When a bank lends and takes security over property it will want to know the property is fully insured and that should a claim on the insurance policy arise, it will receive the proceeds of the insurance.
The most legally robust method of ensuring the bank is entitled to the proceeds of any insurance claim is to name it as a Composite Insured on the policy alongside the original insured. However, this process is costly and time-consuming and when the Agreement between the British Banking Association (BBA) and Association of British Insurers (ABI) was signed in 1992, the volume of bank lending was such that it warranted a rational understanding between the major players - the banks and the insurers.
The Agreement formed a protocol designed to protect the banks' interest in property as a mortgagee. This protocol established that a bank would inform the insurer it had taken an interest (usually by way of mortgage or debenture) in a property noted on an insurance policy. It also agreed that on receipt of the notification, the insurer would let the bank know if there was any event which may affect the bank's security, for example cancellation of the insurance policy or changes in the terms. As additional protection for the bank, the insurer would continue with full cover for the policy for a period of time to allow the bank to resolve any issues or seek alternative cover.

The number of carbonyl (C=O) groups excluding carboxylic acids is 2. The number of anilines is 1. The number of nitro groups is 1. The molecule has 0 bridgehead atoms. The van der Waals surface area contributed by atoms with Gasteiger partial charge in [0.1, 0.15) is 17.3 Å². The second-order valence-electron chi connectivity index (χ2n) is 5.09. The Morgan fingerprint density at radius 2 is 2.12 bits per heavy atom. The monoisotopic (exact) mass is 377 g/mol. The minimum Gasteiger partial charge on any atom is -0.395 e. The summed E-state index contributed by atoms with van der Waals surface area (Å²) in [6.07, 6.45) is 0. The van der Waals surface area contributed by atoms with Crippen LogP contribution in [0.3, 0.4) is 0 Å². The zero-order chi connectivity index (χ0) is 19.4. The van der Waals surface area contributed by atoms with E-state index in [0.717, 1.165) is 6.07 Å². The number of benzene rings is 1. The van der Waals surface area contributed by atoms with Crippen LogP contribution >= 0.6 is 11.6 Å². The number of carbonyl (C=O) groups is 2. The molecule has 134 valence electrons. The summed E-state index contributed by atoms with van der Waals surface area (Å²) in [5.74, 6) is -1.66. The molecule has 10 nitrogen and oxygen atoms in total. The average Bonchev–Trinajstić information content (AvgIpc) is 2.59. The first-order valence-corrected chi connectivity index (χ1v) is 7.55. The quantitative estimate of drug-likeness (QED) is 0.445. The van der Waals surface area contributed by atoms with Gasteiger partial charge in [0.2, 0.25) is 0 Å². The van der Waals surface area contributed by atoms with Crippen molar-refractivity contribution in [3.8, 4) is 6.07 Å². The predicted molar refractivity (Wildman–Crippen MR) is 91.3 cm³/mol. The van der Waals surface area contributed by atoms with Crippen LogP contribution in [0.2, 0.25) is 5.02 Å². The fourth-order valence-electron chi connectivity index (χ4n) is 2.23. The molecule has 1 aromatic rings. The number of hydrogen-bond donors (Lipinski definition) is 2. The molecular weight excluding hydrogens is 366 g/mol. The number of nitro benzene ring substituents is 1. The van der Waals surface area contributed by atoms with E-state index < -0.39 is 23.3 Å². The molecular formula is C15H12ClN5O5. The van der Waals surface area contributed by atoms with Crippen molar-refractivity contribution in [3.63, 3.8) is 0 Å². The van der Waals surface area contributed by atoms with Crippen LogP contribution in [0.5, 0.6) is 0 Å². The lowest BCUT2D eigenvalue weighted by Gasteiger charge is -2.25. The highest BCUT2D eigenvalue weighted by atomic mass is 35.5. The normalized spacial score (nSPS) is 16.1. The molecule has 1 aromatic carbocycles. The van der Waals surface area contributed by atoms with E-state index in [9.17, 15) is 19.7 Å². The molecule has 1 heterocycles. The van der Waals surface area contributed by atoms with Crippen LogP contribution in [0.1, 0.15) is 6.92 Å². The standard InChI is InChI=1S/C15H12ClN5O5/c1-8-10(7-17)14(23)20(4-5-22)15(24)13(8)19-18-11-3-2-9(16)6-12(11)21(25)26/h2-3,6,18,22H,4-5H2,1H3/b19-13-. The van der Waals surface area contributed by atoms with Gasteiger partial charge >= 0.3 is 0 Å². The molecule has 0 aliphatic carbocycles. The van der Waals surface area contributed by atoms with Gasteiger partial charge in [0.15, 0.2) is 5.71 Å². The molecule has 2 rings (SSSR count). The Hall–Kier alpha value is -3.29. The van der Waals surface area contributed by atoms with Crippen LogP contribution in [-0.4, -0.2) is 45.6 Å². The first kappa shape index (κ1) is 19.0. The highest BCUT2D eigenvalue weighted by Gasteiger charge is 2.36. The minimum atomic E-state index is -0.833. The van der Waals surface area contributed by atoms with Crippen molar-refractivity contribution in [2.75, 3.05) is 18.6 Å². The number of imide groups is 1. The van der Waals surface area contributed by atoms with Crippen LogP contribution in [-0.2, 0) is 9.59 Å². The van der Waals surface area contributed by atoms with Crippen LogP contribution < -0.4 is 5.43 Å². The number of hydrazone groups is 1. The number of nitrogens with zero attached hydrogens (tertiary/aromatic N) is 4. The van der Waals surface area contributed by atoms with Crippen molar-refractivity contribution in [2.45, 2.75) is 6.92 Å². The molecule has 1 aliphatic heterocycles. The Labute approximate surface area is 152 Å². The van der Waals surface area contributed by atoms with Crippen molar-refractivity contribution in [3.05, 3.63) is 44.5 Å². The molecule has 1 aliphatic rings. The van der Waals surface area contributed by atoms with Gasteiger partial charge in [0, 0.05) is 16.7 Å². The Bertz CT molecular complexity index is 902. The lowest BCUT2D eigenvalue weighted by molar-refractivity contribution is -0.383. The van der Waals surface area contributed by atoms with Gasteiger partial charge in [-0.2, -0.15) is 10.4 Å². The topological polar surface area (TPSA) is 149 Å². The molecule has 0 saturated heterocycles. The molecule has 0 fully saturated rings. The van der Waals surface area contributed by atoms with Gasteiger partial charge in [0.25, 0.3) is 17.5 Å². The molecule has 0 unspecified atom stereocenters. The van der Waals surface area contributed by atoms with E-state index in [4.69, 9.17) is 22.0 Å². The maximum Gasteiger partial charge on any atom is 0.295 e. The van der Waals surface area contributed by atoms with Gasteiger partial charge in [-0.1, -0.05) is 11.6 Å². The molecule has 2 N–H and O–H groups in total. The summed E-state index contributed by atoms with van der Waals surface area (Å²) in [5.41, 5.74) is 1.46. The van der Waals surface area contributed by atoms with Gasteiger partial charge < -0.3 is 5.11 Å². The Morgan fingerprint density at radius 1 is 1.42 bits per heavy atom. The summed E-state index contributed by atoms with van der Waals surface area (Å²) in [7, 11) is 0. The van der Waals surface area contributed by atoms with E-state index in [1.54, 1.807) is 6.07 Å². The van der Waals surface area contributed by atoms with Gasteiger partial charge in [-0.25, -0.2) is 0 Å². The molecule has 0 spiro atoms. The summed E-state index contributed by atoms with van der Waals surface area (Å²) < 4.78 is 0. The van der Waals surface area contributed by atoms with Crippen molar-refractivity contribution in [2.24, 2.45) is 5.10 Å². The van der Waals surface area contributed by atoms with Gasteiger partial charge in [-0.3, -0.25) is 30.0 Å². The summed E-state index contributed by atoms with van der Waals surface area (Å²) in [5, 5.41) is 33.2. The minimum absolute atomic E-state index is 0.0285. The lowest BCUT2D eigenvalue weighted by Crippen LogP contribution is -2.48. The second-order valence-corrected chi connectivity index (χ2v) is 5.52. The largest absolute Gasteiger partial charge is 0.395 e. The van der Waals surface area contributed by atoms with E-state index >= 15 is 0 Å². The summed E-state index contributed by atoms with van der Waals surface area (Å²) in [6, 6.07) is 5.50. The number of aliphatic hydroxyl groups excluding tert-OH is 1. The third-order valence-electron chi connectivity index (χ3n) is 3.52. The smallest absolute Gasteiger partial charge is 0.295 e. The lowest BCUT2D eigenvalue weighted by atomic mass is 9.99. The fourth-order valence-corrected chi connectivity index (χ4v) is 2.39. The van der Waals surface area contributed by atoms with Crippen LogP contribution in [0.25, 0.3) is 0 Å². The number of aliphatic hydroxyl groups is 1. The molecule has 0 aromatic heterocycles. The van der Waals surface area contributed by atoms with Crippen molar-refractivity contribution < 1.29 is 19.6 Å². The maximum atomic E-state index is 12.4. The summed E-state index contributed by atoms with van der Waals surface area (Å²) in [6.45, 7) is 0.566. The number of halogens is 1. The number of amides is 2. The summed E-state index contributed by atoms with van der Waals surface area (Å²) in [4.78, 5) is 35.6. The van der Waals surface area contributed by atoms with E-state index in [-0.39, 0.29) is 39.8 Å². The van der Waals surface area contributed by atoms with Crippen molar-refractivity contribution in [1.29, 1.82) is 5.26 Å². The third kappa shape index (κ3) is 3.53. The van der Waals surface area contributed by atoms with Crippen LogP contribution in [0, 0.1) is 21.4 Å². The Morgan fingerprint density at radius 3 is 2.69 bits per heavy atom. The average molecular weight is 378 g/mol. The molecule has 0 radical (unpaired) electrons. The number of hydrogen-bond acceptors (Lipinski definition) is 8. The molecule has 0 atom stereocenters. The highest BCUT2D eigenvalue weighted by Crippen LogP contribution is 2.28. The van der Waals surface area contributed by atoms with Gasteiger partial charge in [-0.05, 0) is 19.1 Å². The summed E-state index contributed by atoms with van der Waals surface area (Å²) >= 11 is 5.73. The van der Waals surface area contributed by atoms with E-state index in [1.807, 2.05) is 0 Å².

This provided major comfort for the banks and has allowed them to merely note interest on insurance policies - a much quicker and cheaper method of obtaining some protection. This practice is currently the norm, especially on the high-volume, smaller lending transactions.
The BBA is due to meet with the ABI later this month to discuss the ABI's decision. It remains unconvinced by ABI's assessment that market developments have obviated the need for the Agreement and is seeking intelligence from BBA members to understand what percentage still value the protection afforded by the Agreement.